Afghanistan Treasures. More than 230 precious artefacts at Art Gallery NSW

Afghanistan Treasures. More than 230 precious artefacts at Art Gallery NSW
Yareah Magazine
Afghanistan Treasures. More than 230 precious artefacts at Art Gallery NSW

Afghanistan: hidden treasures from the National Museum, Kabul

Afghanistan: hidden treasures from the National Museum, Kabul. In 2003 thousands of treasures were uncovered from secret vaults and revealed to the world.

The Art Gallery of New South Wales is highly honoured to participate in the Australian tour of these remarkable treasures from Afghanistan as part of our commitment to the arts of broader Asia. We look forward to presenting the exhibition in the context of an art museum at the same time as a special display of works by the Afghani-Australian artist Khadim Ali, Michael Brand, director, Art Gallery of New South Wales.

A remarkable exhibition of more than 230 stunning and precious artefacts from archaeological sites along the ancient Silk Road, Afghanistan: hidden treasures from the National Museum, Kabul will open at the Art Gallery of New South Wales on 7 March 2014. Already, more than 1.7 million people around the world have seen this exhibition which has been held in more than 20 major institutions including museums in the USA and Europe.


Crown, Tillya Tepe, Tomb VI, 1st century AD, gold, 45 × 13 cm and a pair of pendants showing the ‘Dragon Master’ Tillya Tepe, Tomb II, 1st century AD, gold, turquoise, garnet, lapis lazuli, carnelian, pearls, 12.5 × 6.5 cm, National Museum of Afghanistan, Thierry Ollivier

Visiting Australia for the first time, this exhibition – with its priceless treasures, some thousands of years old – offers a rare opportunity to discover the surprising, untold story of the long and extraordinarily rich culture that is Afghanistan.

Afghanistan was at the heart of the Silk Road, the trading route travelled by Alexander the Great, Genghis Khan and Marco Polo, linking ancient Iran, Central Asia, India and China, and the more distant cultures of Greece and Rome.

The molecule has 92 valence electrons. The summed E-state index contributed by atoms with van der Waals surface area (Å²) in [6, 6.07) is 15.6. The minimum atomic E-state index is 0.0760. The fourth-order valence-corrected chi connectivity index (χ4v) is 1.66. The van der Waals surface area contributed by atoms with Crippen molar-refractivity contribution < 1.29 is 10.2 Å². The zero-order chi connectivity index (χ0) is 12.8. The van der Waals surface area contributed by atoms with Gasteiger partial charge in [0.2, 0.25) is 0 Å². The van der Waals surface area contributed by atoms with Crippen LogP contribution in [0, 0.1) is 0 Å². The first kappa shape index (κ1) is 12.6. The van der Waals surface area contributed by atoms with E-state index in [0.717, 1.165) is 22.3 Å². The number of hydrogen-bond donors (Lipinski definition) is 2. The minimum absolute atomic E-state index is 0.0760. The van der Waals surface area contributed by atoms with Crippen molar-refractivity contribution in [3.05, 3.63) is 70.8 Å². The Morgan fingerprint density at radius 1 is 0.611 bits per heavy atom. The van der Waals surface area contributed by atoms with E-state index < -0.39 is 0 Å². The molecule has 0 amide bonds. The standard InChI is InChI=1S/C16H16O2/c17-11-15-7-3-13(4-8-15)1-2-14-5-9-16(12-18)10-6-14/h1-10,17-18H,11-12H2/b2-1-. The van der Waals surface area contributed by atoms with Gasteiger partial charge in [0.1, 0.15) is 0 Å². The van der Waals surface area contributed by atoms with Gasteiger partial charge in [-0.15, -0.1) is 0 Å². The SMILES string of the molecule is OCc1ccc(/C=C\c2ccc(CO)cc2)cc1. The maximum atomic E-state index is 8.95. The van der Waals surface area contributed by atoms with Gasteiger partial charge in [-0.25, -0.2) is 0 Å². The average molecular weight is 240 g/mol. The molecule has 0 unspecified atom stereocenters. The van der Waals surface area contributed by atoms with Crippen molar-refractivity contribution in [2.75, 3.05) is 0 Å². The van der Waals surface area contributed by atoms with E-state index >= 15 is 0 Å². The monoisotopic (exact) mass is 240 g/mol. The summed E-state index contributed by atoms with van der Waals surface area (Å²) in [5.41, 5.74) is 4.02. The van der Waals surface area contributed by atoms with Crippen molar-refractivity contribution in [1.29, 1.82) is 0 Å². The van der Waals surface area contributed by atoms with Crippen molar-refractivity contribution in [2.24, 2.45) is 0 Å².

The National Museum, Kabul housed many precious artefacts from Afghanistan’s cultural history. After more than ten years of war in 1989, thousands of artefacts from the collection were hidden in a bank vault in Kabul by a small group of courageous staff from the National Museum to protect them from bombing and looting. Known as the ‘key-holders’, these men and their brave acts ensured that these priceless treasures remained safe for 14 years before they were once again revealed to the world in 2003, as some of the only remaining artefacts from ancient Afghanistan.

It is a rare privilege to have these treasures here at the Gallery. This is also a story of the heroism of many individual Afghanis in saving their cultural heritage. This exhibition is a wonderful opportunity for Australians and our international visitors to see the rich cultural diversity of Afghanistan, a very different perspective from that of most news stories over the many years of conflict, said Michael Brand, director of the Art Gallery of New South Wales.

Organised by the National Geographic Society, Afghanistan: hidden treasures from the National Museum, Kabul features gold jewellery, bronze and stone sculptures, ivories, painted Roman glassware and other ancient works of art, all excavated in the 20th century.

Ranging in date from 2200 BC to the second century AD, the objects are drawn from four major archaeological sites in Afghanistan – the ancient city of Fullol, where gold bowls from the Bronze Age were unearthed; the former Greek city Aï Khanum, founded in the wake of conquests by Alexander the Great; treasures from what is thought to be a merchant’s storeroom in Begram; and lavish gold jewellery and ornaments found in the graves of six nomads in Tillya Tepe.

On view: 7 Mar – 15 Jun 2014. Art Gallery of New South Wales. Art Gallery Road, The Domain, Sydney.

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